Electrical contact means are present that are suitable to accommodate electrical counter-contact means arranged on the short circuiter. It is via the contact means that the short circuiter is controlled by the circuit breaker or by an electronic module present in the circuit breaker. The electrical contact means (for instance, plugs and sockets) are automatically coupled when the short circuiter is slid into the insertion shaft.

Electrical output data, operating parameters, settings and/or tripping signals can be transmitted between the circuit breaker and the short circuiter via the contact means.

The circuit breaker can have a blocking device that prevents the circuit breaker from being switched on again, said blocking device becoming operational after the switching function has been actuated in the short circuiter.

As mentioned in the introduction, several types of short circuiter are known. The person skilled in the art will be able to determine and select a short circuiter that is well-suited for the envisaged purpose. Preferably, a pyrotechnically driven short circuiter is recommended. A chemical mechanism on the basis of nitrocellulose can be provided to drive it. The connecting bars in the short circuiter form a sandwich-like packet. The pyrotechnical drive propels a metal bolt through the stack of connecting bars so that the phases are mechanically contacted with each other in less than 1 msec and a short-circuit is produced. In a situation where the short-circuit is present in the form of a burning arcing fault, energy is removed from the arc, thus extinguishing it.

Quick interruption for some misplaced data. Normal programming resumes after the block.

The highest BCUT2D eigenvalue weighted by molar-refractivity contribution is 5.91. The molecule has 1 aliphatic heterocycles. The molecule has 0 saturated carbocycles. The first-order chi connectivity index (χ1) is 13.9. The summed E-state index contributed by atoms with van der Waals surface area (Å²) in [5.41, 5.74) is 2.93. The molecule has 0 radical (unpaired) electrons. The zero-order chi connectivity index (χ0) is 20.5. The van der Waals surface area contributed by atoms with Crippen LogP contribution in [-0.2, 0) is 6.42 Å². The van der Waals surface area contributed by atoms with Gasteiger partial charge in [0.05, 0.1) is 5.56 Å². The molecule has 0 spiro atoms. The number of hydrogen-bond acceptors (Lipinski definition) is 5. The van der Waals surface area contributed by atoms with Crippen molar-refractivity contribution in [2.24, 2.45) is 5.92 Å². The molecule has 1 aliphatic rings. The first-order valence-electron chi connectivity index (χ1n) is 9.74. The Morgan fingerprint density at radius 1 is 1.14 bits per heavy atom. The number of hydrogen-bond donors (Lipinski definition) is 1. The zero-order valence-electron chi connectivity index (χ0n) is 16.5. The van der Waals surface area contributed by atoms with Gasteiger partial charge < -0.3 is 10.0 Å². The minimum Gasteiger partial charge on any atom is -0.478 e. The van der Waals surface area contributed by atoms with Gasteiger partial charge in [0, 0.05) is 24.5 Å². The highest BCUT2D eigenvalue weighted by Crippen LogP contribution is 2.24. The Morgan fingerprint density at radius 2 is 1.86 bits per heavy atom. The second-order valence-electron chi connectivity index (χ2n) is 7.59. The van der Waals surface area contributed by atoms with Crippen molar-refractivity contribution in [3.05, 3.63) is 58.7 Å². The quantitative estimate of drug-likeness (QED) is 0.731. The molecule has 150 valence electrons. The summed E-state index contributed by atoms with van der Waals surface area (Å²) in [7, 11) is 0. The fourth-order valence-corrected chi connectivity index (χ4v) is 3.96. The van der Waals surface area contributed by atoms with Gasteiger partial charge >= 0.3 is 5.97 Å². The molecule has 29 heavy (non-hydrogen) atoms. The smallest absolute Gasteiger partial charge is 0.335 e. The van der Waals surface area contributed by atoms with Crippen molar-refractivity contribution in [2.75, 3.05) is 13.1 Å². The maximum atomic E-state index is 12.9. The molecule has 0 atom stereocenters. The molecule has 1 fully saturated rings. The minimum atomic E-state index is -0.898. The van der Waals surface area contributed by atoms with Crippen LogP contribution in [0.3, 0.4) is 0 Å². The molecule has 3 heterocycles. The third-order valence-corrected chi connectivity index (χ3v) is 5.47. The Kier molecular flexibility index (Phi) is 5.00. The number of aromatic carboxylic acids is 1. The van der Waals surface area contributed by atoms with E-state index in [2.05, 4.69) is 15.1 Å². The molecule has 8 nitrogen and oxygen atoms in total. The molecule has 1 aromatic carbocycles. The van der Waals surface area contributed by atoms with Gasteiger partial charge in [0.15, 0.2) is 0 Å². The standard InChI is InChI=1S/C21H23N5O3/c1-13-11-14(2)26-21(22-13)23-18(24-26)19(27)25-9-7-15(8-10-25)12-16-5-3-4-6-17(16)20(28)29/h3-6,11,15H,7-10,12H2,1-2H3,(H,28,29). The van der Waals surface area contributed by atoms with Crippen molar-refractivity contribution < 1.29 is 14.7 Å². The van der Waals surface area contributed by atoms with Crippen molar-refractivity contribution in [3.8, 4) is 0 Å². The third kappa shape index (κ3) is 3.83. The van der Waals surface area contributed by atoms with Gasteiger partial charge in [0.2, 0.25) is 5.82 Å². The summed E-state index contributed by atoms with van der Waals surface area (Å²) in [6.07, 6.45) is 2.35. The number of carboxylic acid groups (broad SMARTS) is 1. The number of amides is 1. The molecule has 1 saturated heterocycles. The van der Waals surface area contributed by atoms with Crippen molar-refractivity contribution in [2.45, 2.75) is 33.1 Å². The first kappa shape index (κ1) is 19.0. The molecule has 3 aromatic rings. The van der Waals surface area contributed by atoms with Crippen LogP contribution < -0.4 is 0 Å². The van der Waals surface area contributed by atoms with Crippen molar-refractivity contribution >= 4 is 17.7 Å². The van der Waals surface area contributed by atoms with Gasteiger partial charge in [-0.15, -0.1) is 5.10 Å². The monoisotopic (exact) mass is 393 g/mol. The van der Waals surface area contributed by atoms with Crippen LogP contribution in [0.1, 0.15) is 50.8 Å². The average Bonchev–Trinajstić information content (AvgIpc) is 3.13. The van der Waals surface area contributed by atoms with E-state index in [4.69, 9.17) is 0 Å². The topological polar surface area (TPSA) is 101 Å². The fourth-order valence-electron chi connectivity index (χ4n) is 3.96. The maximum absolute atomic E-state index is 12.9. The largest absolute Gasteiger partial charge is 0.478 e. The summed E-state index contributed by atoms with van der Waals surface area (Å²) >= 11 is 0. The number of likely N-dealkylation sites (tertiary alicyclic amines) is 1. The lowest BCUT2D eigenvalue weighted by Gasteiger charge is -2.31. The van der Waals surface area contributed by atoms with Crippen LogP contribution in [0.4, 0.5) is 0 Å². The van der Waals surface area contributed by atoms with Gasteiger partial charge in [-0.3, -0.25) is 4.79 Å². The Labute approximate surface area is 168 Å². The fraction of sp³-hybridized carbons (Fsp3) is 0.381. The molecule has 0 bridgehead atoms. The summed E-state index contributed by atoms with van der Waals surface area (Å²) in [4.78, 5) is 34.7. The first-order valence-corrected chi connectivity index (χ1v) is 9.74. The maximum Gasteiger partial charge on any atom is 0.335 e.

The short circuiter should short-circuit at least two phases of the power connection. Technical experts are also considering the approach of configuring the short circuiter to be grounded so as to contact at least one phase of the power connection (configured to switch to one-phase grounding). Both embodiments can be employed.

As is normally done, the circuit breaker is equipped with an electronic detector to detect a fault current on the load side in at least one phase. For this purpose, a current transformer can be present that is designed to detect a fault current on the load side in one of the phases. When a pre-specified threshold for the rate of current rise and/or for the current intensity has been exceeded, an appropriate signal is transmitted via the contact means in order to activate the short circuiter.